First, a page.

Key features of logbook loans and the market

Read about the features and trends in the logbook loans market.

This page was published in 2015.

Logbook loans range in size from about £500 to £50,000 (MoneyHelper),  with an average amount of about £1000 (BIS (2011)). 

Amounts that can be borrowed depend on the value of the vehicle: our research with firms indicates loan-to-value (LTV) ranges from 60% to 100%.  The time taken to approve a loan varies from a few hours to a few days.

Loans usually last between 6 to 18 months. Interest varies, but APR is typically around 400% or higher (MoneyHelper). 

Consumers can incur additional fees and charges, such as default charges and fees for letters and/or telephone calls. Consumers can also be charged other costs, for example, if their vehicle is repossessed.  

Loan repayments are on a weekly or monthly basis.

How big is the market?

The logbook loan market is a small, niche market, aimed at consumers with a poor credit history, who own a vehicle and who need a relatively large amount of credit quickly. There is limited evidence on market size.

Logbook loan market size estimates (2006 - 2010)


Registered Bills of Sale










38,753 (estimate based on 19,356 loans from January to June)

Source: BIS (January 2011), Data based on High-Court registration figures

Logbook loan market size estimates (2011-14)


Registered Bills of Sale








59,286 (predicted from January and February

Source: Citizens Advice (CAB), Data based on High-Court registration figures

Department of Business and Skills - BIS (2011) - estimates an average loan size of £1,000 for 2010, while Citizens Advice (CAB) cite an average loan size, for loans currently reported to them, of £1286. 

Taking the latter estimate as the current average loan size, we estimate (from the 2014 CAB estimate of the number of loans that will be registered) that total logbook lending in 2014 will be between £59m and £76m. 

How do providers earn money from logbook loans?

Our research with some logbook lenders  identified two high-level business models: emerging/online lenders; and more traditional in-branch lenders, including those that sell logbook loans through affiliates.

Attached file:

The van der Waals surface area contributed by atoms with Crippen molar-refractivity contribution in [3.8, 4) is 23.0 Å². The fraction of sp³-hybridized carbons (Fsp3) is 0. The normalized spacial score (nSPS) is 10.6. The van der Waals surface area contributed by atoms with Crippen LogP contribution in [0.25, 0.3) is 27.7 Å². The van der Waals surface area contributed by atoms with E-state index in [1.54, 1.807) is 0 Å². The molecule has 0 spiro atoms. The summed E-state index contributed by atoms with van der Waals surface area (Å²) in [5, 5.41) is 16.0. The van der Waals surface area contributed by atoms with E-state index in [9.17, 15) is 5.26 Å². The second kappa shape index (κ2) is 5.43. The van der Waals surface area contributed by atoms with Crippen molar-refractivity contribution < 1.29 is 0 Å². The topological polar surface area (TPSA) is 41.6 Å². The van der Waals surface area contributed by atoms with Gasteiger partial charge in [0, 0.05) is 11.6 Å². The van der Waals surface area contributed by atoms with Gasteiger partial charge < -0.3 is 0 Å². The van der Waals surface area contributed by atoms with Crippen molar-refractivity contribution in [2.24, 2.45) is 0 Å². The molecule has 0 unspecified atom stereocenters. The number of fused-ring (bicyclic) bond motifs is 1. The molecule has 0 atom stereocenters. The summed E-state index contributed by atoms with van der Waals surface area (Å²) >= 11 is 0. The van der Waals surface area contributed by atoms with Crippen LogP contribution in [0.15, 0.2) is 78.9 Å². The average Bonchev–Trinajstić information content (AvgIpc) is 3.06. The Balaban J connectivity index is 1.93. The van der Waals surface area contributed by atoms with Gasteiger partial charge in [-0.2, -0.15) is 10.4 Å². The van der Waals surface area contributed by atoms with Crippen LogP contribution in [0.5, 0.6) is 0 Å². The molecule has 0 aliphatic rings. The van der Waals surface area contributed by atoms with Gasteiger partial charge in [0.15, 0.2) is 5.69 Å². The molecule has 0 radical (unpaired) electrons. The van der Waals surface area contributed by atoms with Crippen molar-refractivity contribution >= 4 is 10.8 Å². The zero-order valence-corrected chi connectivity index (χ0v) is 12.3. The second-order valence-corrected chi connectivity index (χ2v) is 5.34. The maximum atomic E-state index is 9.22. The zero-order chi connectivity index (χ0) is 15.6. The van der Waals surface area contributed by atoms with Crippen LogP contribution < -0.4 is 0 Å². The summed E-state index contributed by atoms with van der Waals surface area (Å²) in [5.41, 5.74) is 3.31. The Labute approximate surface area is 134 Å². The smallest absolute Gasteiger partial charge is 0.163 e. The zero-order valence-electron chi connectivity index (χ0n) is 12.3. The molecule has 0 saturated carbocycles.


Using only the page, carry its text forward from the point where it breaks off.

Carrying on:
For both types, borrowers have to go to the office of the firm for the lender to appraise the car and for borrowers to sign the agreement. 

We also found:

  • Emerging/online lenders tend to lend loans with higher LTVs (up to 100% for more credit worthy borrowers) and appear to lend to borrowers with slightly stronger credit history than the in-branch lenders.
  • For emerging/online lenders the value of the car also appears to be the key consideration when granting a loan. Credit checks appear frequently not to be carried out or are inadequate.  
  • In-branch lenders reported that they see employment status as more important in deciding whether to grant a loan.  
  • Lenders claimed they follow the trade-body (CCTA) code of conduct. In-branch lenders reported, however, that there were numerous other lenders who were less scrupulous.
  • Lenders argued that low complaint levels, low repossession rate and high-levels of repeat custom are evidence that their affordability assessments were appropriate.
  • Most revenue derived from interest payments rather than fees.
  • Lenders see repossession as a last resort. Where repossession occurs, the costs of repossession and sale are passed to the consumer. Outstanding costs following the sale of the vehicle are also charged.

Market share appears to be held largely by a few firms that are active on a national scale. There are also a large number of smaller, local lenders.

Page updates

: Editorial amendment page update as part of website refresh
: Information changed Money Advice Service to MoneyHelper